People pursue many paths in life. Those paths tend to differ based on the continent/country we live in.
In the poorer parts of the world — Africa, South America, South Asia and the Middle East — eking out a life of subsistence is, unfortunately, as good as it gets for many.
Here in America, it’s mostly about achieving some kind of financial and career success so we can enjoy the finer things in life (good food, car, house, etc.) and some level of notoriety. I’ve written extensively about the fact that pursuing the finer things and notoriety spring from our egos and as such can never lead to lasting contentment.
A life path that works
What’s a path that does work? And by work, I mean a path that leads us to inner peace and a feeling of being at one with the universe/God or whatever your belief system is.
There are various ways of expressing what that path is. This one by Eckhart Tolle might be the best and most eloquent I’ve come across:
“The secret of life is to die before you die — and find that there is no death.”
Let that sink in….
The key here is what it means to ‘die before you die.’ Specifically, what needs to die before we die?
The ego is what needs to die
The ego. That illusion we create early on in life that defends us from perceived external threats. The critic. The complainer. The worrier. The “fearer.”
As I’ve written about several times, the main job of the spiritual journey is the shedding of our ego. How we shed the ego is a multifaceted topic, but suffice it to say that it’s about letting go of ourselves. And getting quiet inside — through meditation, mindfulness, prayer, chanting and other spiritual practices — so that we can actually observe our egoic selves which then facilitates our ability to let it go.
Once we let go of our egos, what’s left? In other words, what’s left after we ‘die’ while still living?
What’s left is our consciousness. Our soul. Our Atman. Our spirit. Our true self. Our ‘deep I’ as Eckhart calls it. It’s the God inside that we all are that is shrouded by our egos, until we let the ego die.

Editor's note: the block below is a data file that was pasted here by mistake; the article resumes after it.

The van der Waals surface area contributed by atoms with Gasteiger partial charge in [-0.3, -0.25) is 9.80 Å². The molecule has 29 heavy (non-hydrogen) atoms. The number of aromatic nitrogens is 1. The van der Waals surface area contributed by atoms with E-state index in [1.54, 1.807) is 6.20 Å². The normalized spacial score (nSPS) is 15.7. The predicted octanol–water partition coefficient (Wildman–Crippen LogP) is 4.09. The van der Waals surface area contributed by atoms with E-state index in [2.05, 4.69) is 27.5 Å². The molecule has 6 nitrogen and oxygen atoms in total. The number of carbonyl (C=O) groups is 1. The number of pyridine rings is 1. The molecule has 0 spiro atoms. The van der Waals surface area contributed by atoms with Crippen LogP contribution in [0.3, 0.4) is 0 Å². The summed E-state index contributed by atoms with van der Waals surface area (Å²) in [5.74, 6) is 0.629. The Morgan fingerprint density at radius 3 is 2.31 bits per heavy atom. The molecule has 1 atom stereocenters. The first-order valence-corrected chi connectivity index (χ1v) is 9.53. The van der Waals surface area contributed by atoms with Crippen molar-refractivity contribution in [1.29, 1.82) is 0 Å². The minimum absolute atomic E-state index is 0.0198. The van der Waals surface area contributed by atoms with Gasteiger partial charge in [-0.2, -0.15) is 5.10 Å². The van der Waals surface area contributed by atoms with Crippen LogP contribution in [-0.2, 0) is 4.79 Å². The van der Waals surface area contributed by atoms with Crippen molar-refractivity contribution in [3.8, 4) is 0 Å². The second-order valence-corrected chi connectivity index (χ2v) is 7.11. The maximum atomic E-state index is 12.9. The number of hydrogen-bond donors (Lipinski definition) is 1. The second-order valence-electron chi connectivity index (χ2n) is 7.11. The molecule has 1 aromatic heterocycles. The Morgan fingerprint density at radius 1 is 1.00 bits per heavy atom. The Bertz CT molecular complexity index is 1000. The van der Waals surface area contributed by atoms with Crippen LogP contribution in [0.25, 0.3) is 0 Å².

Who we are when the ego dies
When we get to this place of dying before we die, we love completely and unconditionally. We exude pure compassion that seeks nothing in return. We don’t get jealous or greedy or envious or petty. We don’t hold grudges.
Some reading this may respond with, “This is crazy. That’s not human. Part of being human is being jealous, petty and all the rest. I like being human, warts and all.”
We can do better
But that’s precisely what the spiritual path is about: Transcending our humanness. The bottom line is that humanity can do a lot better than we think.
Before embarking on this spiritual stuff my attitude was that human nature is what it is. There’s nothing we can do to alter it.
I don’t believe that anymore. I’ve seen that when we do the daily work, the chopping wood and carrying water of the spiritual path, we can transcend our humanness. We can become less angry, selfish and all the rest.
It doesn’t happen all at once. At least for the vast majority of us. It’s gradual and incremental.
But the more we do it, the more we die…before we die.
And what of that last clause in Eckhart’s statement: “…and find that there is no death.”
Finding there is no death
This is where it gets as deep as this stuff goes. What he means is that once we clear away the egoic gunk that obscures our soul, spirit, etc., we realize that we don’t actually die.
How so? Because that energy/shakti/chi that comprises our consciousness/soul is as timeless as it is indestructible. The more we realize that that energy is who we are, the real us, the more we realize that this life on Earth isn’t all there is.
It’s about sensing, not knowing
Granted, this isn’t something that we can know, like knowing that Louis XIV was the king of France. The higher plane of spiritual matters like these can only be sensed. Intuited.
But I can tell you that the more I practice, and consequently the more I clear away my ego, the more I sense the divine and eternal nature of that energy/soul within. Which makes me feel like Bill Murray in Caddyshack, after relating that the Dalai Lama promised him eternal consciousness:
“So I got that goin’ for me. Which is nice.”
And you can, too. We all can! We can all die before we die.
We just need to commit ourselves to the work that gets us to dying before we die. Which doesn’t mean we need to quit civilization and live the rest of our days in a desert cave.
No. Go on with your life as a teacher, accountant, photographer, periodontist or construction worker. Enjoy life with your kids, your spouse, your friends.
Just commit to getting quiet inside and letting go of your ego.
So you can die before you die…
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